The holiday season often brings beloved traditions. For many people, watching the 1990 film "Home Alone" featuring actor Macaulay Culkin as Kevin McCallister is among them — a movie that has resonated with audiences of all ages, all around the world.
And with that popularity has come numerous rumors about the film. For instance, in December 2023, an Instagram account shared an image with two screenshots from "Home Alone," along with the caption: "In Home Alone, the vintage gangster movie that Kevin watches (called Angels with Filthy Souls) isn't a real movie. It's only a one minute scene created for Home Alone."
That rumor about the black-and-white "movie" featured in "Home Alone" has circulated for years. In 2018, actor and filmmaker Seth Rogen said in a post on X (formerly Twitter), "My entire childhood, I thought the old times movie that Kevin watches in Home Alone (Angels With Filthy Souls) was actually an old movie." Rodney Rothman, an American filmmaker and author, responded to Rogen, "I didn't know it until you just said this." Even Culkin himself reposted Rogen's tweet, adding, "Me too."
My entire childhood, I thought the old timey movie that Kevin watches in Home Alone (Angels With Filthy Souls) was actually an old movie.
— Seth Rogen (@Sethrogen) December 25, 2018
The claim that Kevin watches a black-and-white gangster movie that isn't real is true. Julio Macat, cinematographer on "Home Alone," has told publications including Vanity Fair and Hollywood Reporter that the footage was conceptualized and created just for Culkin's character to watch in the movie.
In the in-question scene of "Home Alone," Kevin, who is accidentally left at home by his family during Christmas vacation, finds a videotape of a "movie" called "Angels with Filthy Souls." It features a scene where a gangster named Johnny confronts another gangster named Snakes. Johnny refuses to pay Snakes for "the stuff" and ends up shooting him after a brief exchange, concluding with the famous line, "Keep the change, ya filthy animal!" Kevin cleverly used the tape to play a prank on a pizza delivery boy, employing Johnny's lines in a way that resulted in scaring him away.
Here's the in-question scene from "Home Alone" movie:
In December 2015, Vanity Fair published an article titled, "Inside the Making of Home Alone’s Fake Gangster Movie." It started (emphasis ours):
As far as beloved family Christmas movies go, Angels with Filthy Souls is an unlikely one: a gritty, noirish gangster flick in which a crow-voiced curmudgeon abruptly unleashes a blaze of gunfire on his unsuspecting victim.
Even more unlikely, since it doesn’t exist. Angels with Filthy Souls is the fictitious gangster movie tucked into the beloved John Hughes and Chris Columbus family comedy Home Alone, which turns 25 this year. It’s the forbidden flick nine-year-old Kevin McCallister at last indulges in while enjoying a tremendous helping of ice cream—“Guys, I’m eating junk and watching rubbish! You better come out and stop me!”—only to be horrified by what unfolds. Later, he uses it as a weapon in his arsenal against the Wet Bandits (and a hapless Little Nero’s Pizza delivery boy).
The article continued, citing interviews with Macat and art director Dan Webster. They said that "Angels with Filthy Souls" was shot in one day and that the fake gangster movie's title was inspired by an actual movie released in 1938, "Angels with Dirty Faces."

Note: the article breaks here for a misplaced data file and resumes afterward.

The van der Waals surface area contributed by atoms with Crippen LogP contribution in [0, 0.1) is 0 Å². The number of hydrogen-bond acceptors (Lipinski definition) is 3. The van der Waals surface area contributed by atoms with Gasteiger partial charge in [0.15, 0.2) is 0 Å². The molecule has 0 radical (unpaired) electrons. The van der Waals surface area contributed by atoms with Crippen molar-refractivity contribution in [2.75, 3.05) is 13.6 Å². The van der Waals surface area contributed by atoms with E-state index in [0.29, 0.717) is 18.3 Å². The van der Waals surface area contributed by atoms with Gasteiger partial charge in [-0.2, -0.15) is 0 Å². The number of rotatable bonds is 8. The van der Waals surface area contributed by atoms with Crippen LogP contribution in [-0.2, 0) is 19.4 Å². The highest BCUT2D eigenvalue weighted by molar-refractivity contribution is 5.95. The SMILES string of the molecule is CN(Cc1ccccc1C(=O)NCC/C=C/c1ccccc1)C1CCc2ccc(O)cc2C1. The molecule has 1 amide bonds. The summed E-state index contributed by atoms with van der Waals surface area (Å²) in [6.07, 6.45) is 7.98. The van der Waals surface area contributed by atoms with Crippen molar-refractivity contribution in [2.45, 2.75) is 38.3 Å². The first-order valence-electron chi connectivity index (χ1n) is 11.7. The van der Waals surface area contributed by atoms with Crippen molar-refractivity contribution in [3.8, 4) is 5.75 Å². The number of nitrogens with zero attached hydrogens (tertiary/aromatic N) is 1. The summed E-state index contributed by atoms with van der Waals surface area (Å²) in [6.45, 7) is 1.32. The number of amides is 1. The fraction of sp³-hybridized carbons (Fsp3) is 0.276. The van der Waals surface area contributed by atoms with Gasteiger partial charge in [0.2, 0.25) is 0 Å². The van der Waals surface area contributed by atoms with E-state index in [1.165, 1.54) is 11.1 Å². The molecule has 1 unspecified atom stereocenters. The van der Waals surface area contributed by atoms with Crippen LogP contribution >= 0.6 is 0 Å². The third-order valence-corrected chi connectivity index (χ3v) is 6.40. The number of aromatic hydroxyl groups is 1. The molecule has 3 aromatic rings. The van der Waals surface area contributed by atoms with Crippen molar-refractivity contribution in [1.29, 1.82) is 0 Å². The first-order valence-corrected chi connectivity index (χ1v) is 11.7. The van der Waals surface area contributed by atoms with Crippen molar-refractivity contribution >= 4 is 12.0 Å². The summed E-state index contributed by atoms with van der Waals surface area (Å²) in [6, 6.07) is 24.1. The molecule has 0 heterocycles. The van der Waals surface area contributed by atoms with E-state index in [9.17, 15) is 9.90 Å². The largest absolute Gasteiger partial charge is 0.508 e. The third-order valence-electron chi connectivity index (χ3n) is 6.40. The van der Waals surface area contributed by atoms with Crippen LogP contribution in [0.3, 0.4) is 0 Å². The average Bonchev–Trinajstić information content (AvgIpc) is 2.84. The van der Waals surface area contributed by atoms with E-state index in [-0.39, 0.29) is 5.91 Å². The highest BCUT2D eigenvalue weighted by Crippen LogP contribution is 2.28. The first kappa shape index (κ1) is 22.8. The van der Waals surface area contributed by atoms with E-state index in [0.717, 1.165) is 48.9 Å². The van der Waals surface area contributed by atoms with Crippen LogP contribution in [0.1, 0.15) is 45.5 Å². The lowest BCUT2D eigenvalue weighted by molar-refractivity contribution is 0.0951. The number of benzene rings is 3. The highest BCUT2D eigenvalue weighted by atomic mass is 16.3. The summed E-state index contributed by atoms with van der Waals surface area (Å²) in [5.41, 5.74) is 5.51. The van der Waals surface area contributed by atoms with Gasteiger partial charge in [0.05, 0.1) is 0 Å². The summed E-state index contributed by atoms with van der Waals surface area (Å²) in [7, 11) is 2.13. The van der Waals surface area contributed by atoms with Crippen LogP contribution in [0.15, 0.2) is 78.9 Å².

Angels with Filthy Souls was shot in one day, on the final “test day” before principal photography officially began on Home Alone. “We had nothing to lose,” said director of photography Julio Macat. “We went for it.”
The script pages for the sequence turned up relatively late, referred to only as “the gangster film.” The eventual title—a tip of the fedora to the James Cagney’s Angels with Dirty Faces—came later. “I believe the title was decided upon only because we needed to create a label for the tape Kevin puts in the VHS player,” said art director Dan Webster. “Now that is a very old-fashioned sentence!”
Moreover, Hollywood Reporter published an article in November 2020 with the title "‘Home Alone’ Film ‘Angels with Filthy Souls’ Turns 82 — Kind Of," in which Macat "detailed the creation of the faux gangster that gives the holiday classic one of its most iconic lines." It read:
It was Macat’s idea to shoot the faux film in the style of the late ’30s — which means it fell on him to make it happen. “I got some very slow ASA black-and-white film from Kodak, which means you have strong lights to get exposure. You need three or four times more light than normal to expose the film,” he recalls. “Then there was the strong backlighting, smoking up the room and having the shutters with the classic noir style. I used double fog filters, and I tried to match the camera lenses. I used a little netting material in front of the lenses to blow out the highlights even more.”
Angels With Filthy Souls was shot inside a little library in Lincoln Park. And Macat says it was a particularly cold day and the building did not have a heater. “I was thinking, ‘Thank God for the hot lights,'” he says.
"Home Alone 2: Lost in New York," released in 1992, featured a made-up sequel titled, "Angels With Even Filthier Souls."
The "Home Alone" rumor about "Angels with Filthy Souls" was not the first claim we fact-checked related to the 1990 movie. For instance, in December 2023, we addressed the satirical rumor that Culkin would be returning as McCallister for a new “Home Alone” film titled “Cabin Alone” on Disney+.